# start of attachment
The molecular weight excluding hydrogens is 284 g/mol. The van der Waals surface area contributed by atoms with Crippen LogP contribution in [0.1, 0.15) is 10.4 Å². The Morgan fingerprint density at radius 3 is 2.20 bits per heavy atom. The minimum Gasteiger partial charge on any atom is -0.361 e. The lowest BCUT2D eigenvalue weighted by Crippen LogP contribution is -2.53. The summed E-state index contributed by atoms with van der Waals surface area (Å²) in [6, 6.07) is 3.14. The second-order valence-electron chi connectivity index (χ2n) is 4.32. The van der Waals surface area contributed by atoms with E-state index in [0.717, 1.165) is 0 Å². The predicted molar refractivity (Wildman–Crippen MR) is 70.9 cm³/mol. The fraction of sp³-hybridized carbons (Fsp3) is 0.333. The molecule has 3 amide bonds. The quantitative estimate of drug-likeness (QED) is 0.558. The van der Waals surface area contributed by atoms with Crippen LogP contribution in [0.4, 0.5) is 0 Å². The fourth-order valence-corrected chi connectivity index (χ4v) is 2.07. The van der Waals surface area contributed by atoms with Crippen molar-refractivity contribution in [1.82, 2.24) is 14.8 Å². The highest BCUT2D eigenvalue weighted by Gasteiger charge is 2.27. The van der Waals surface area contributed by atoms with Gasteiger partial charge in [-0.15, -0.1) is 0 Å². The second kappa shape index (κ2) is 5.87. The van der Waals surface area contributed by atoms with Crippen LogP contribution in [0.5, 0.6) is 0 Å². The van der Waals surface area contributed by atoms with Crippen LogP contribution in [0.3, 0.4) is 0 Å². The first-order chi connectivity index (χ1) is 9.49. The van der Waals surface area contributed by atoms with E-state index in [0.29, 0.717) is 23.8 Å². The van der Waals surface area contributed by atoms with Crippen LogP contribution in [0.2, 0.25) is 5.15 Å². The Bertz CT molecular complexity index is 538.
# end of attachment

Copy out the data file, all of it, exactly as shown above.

The molecular weight excluding hydrogens is 284 g/mol. The van der Waals surface area contributed by atoms with Crippen LogP contribution in [0.1, 0.15) is 10.4 Å². The Morgan fingerprint density at radius 3 is 2.20 bits per heavy atom. The minimum Gasteiger partial charge on any atom is -0.361 e. The lowest BCUT2D eigenvalue weighted by Crippen LogP contribution is -2.53. The summed E-state index contributed by atoms with van der Waals surface area (Å²) in [6, 6.07) is 3.14. The second-order valence-electron chi connectivity index (χ2n) is 4.32. The van der Waals surface area contributed by atoms with E-state index in [0.717, 1.165) is 0 Å². The predicted molar refractivity (Wildman–Crippen MR) is 70.9 cm³/mol. The fraction of sp³-hybridized carbons (Fsp3) is 0.333. The molecule has 3 amide bonds. The quantitative estimate of drug-likeness (QED) is 0.558. The van der Waals surface area contributed by atoms with Crippen LogP contribution in [0.4, 0.5) is 0 Å². The fourth-order valence-corrected chi connectivity index (χ4v) is 2.07. The van der Waals surface area contributed by atoms with Crippen molar-refractivity contribution in [1.82, 2.24) is 14.8 Å². The highest BCUT2D eigenvalue weighted by Gasteiger charge is 2.27. The van der Waals surface area contributed by atoms with Gasteiger partial charge in [-0.15, -0.1) is 0 Å². The second kappa shape index (κ2) is 5.87. The van der Waals surface area contributed by atoms with Crippen LogP contribution in [0.5, 0.6) is 0 Å². The van der Waals surface area contributed by atoms with Crippen LogP contribution in [0.3, 0.4) is 0 Å². The first-order chi connectivity index (χ1) is 9.49. The van der Waals surface area contributed by atoms with E-state index in [0.29, 0.717) is 23.8 Å². The van der Waals surface area contributed by atoms with Crippen LogP contribution in [0.2, 0.25) is 5.15 Å². The Bertz CT molecular complexity index is 538.